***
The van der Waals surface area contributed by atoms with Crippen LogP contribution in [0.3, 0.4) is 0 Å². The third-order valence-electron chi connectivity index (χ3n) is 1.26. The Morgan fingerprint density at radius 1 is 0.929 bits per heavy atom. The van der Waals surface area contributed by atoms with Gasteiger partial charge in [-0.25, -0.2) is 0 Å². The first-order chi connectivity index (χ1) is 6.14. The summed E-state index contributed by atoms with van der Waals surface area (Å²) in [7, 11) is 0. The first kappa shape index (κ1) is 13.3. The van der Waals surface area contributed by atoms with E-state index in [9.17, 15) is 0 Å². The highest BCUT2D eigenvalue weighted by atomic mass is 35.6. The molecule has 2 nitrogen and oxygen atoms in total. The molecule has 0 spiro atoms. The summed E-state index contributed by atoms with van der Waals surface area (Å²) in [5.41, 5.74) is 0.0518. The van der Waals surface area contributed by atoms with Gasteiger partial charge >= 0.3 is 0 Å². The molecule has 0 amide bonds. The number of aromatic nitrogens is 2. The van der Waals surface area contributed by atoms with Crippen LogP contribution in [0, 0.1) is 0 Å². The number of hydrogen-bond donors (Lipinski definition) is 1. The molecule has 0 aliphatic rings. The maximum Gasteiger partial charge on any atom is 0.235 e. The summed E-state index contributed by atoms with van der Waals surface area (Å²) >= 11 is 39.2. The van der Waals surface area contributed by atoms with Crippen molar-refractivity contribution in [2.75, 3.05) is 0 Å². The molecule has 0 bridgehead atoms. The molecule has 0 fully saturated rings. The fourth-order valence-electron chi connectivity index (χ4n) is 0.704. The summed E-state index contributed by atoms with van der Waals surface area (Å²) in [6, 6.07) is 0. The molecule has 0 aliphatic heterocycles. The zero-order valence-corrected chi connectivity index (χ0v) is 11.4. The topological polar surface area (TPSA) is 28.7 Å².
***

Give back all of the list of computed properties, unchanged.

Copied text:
The van der Waals surface area contributed by atoms with Crippen LogP contribution in [0.3, 0.4) is 0 Å². The third-order valence-electron chi connectivity index (χ3n) is 1.26. The Morgan fingerprint density at radius 1 is 0.929 bits per heavy atom. The van der Waals surface area contributed by atoms with Gasteiger partial charge in [-0.25, -0.2) is 0 Å². The first-order chi connectivity index (χ1) is 6.14. The summed E-state index contributed by atoms with van der Waals surface area (Å²) in [7, 11) is 0. The first kappa shape index (κ1) is 13.3. The van der Waals surface area contributed by atoms with E-state index in [9.17, 15) is 0 Å². The highest BCUT2D eigenvalue weighted by atomic mass is 35.6. The molecule has 2 nitrogen and oxygen atoms in total. The molecule has 0 spiro atoms. The summed E-state index contributed by atoms with van der Waals surface area (Å²) in [5.41, 5.74) is 0.0518. The van der Waals surface area contributed by atoms with Gasteiger partial charge >= 0.3 is 0 Å². The molecule has 0 amide bonds. The number of aromatic nitrogens is 2. The van der Waals surface area contributed by atoms with Crippen LogP contribution in [0, 0.1) is 0 Å². The number of hydrogen-bond donors (Lipinski definition) is 1. The molecule has 0 aliphatic rings. The maximum Gasteiger partial charge on any atom is 0.235 e. The summed E-state index contributed by atoms with van der Waals surface area (Å²) >= 11 is 39.2. The van der Waals surface area contributed by atoms with Crippen molar-refractivity contribution in [2.75, 3.05) is 0 Å². The molecule has 0 bridgehead atoms. The molecule has 0 fully saturated rings. The fourth-order valence-electron chi connectivity index (χ4n) is 0.704. The summed E-state index contributed by atoms with van der Waals surface area (Å²) in [6, 6.07) is 0. The molecule has 0 aliphatic heterocycles. The zero-order valence-corrected chi connectivity index (χ0v) is 11.4. The topological polar surface area (TPSA) is 28.7 Å².